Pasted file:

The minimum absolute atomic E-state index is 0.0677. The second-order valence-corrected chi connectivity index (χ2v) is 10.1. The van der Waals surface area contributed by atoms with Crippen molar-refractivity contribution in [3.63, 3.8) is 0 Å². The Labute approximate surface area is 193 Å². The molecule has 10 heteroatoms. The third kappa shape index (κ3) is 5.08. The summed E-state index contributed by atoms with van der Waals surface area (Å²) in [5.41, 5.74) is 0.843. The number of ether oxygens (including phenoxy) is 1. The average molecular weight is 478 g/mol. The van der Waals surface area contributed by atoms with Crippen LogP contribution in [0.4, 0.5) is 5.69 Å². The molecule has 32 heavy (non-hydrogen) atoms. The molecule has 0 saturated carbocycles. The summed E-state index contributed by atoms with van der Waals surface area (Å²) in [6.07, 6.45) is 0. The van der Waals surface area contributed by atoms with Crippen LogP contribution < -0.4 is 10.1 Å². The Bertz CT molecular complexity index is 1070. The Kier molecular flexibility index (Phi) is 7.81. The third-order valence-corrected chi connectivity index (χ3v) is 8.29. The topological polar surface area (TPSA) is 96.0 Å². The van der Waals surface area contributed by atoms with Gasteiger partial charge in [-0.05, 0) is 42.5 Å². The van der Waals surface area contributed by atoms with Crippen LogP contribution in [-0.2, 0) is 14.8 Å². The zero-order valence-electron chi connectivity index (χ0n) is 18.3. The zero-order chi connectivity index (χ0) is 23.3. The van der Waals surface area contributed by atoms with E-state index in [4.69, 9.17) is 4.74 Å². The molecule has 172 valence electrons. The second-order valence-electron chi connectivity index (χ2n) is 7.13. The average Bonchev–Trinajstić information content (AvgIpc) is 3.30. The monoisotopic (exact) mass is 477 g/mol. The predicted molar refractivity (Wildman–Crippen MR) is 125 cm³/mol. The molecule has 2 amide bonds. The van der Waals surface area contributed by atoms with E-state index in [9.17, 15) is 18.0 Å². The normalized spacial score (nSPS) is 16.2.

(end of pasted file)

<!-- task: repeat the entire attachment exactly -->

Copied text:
The minimum absolute atomic E-state index is 0.0677. The second-order valence-corrected chi connectivity index (χ2v) is 10.1. The van der Waals surface area contributed by atoms with Crippen molar-refractivity contribution in [3.63, 3.8) is 0 Å². The Labute approximate surface area is 193 Å². The molecule has 10 heteroatoms. The third kappa shape index (κ3) is 5.08. The summed E-state index contributed by atoms with van der Waals surface area (Å²) in [5.41, 5.74) is 0.843. The number of ether oxygens (including phenoxy) is 1. The average molecular weight is 478 g/mol. The van der Waals surface area contributed by atoms with Crippen LogP contribution in [0.4, 0.5) is 5.69 Å². The molecule has 32 heavy (non-hydrogen) atoms. The molecule has 0 saturated carbocycles. The summed E-state index contributed by atoms with van der Waals surface area (Å²) in [6.07, 6.45) is 0. The van der Waals surface area contributed by atoms with Crippen LogP contribution < -0.4 is 10.1 Å². The Bertz CT molecular complexity index is 1070. The Kier molecular flexibility index (Phi) is 7.81. The third-order valence-corrected chi connectivity index (χ3v) is 8.29. The topological polar surface area (TPSA) is 96.0 Å². The van der Waals surface area contributed by atoms with Gasteiger partial charge in [-0.05, 0) is 42.5 Å². The van der Waals surface area contributed by atoms with Crippen LogP contribution in [-0.2, 0) is 14.8 Å². The zero-order valence-electron chi connectivity index (χ0n) is 18.3. The zero-order chi connectivity index (χ0) is 23.3. The van der Waals surface area contributed by atoms with E-state index in [4.69, 9.17) is 4.74 Å². The molecule has 172 valence electrons. The second-order valence-electron chi connectivity index (χ2n) is 7.13. The average Bonchev–Trinajstić information content (AvgIpc) is 3.30. The monoisotopic (exact) mass is 477 g/mol. The predicted molar refractivity (Wildman–Crippen MR) is 125 cm³/mol. The molecule has 2 amide bonds. The van der Waals surface area contributed by atoms with E-state index in [9.17, 15) is 18.0 Å². The normalized spacial score (nSPS) is 16.2.